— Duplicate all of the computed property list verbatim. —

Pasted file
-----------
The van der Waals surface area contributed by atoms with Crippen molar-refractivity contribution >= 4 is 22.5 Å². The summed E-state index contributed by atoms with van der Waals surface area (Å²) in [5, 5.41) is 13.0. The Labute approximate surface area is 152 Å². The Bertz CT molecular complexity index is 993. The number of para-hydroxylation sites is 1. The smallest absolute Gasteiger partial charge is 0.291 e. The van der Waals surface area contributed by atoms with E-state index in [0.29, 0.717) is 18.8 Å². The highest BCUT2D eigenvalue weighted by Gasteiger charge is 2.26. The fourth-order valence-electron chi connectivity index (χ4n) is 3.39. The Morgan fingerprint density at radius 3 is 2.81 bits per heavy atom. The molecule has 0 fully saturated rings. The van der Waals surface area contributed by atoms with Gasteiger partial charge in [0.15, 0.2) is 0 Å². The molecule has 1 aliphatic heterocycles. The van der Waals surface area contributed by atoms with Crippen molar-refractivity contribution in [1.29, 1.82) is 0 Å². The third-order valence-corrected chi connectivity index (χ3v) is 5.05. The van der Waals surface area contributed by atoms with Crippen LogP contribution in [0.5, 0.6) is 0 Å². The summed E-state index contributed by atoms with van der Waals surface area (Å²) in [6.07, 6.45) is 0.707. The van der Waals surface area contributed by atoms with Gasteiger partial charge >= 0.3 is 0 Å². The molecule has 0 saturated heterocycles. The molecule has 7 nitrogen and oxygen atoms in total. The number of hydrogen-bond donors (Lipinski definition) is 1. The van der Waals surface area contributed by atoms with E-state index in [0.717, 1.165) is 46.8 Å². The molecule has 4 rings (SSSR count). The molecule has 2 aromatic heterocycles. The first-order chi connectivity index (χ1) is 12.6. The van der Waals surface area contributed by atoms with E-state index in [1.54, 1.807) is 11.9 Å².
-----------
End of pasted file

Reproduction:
The van der Waals surface area contributed by atoms with Crippen molar-refractivity contribution >= 4 is 22.5 Å². The summed E-state index contributed by atoms with van der Waals surface area (Å²) in [5, 5.41) is 13.0. The Labute approximate surface area is 152 Å². The Bertz CT molecular complexity index is 993. The number of para-hydroxylation sites is 1. The smallest absolute Gasteiger partial charge is 0.291 e. The van der Waals surface area contributed by atoms with E-state index in [0.29, 0.717) is 18.8 Å². The highest BCUT2D eigenvalue weighted by Gasteiger charge is 2.26. The fourth-order valence-electron chi connectivity index (χ4n) is 3.39. The Morgan fingerprint density at radius 3 is 2.81 bits per heavy atom. The molecule has 0 fully saturated rings. The van der Waals surface area contributed by atoms with Gasteiger partial charge in [0.15, 0.2) is 0 Å². The molecule has 1 aliphatic heterocycles. The van der Waals surface area contributed by atoms with Crippen molar-refractivity contribution in [1.29, 1.82) is 0 Å². The third-order valence-corrected chi connectivity index (χ3v) is 5.05. The van der Waals surface area contributed by atoms with Crippen LogP contribution in [0.5, 0.6) is 0 Å². The summed E-state index contributed by atoms with van der Waals surface area (Å²) in [6.07, 6.45) is 0.707. The van der Waals surface area contributed by atoms with Gasteiger partial charge >= 0.3 is 0 Å². The molecule has 0 saturated heterocycles. The molecule has 7 nitrogen and oxygen atoms in total. The number of hydrogen-bond donors (Lipinski definition) is 1. The van der Waals surface area contributed by atoms with E-state index in [0.717, 1.165) is 46.8 Å². The molecule has 4 rings (SSSR count). The molecule has 2 aromatic heterocycles. The first-order chi connectivity index (χ1) is 12.6. The van der Waals surface area contributed by atoms with E-state index in [1.54, 1.807) is 11.9 Å².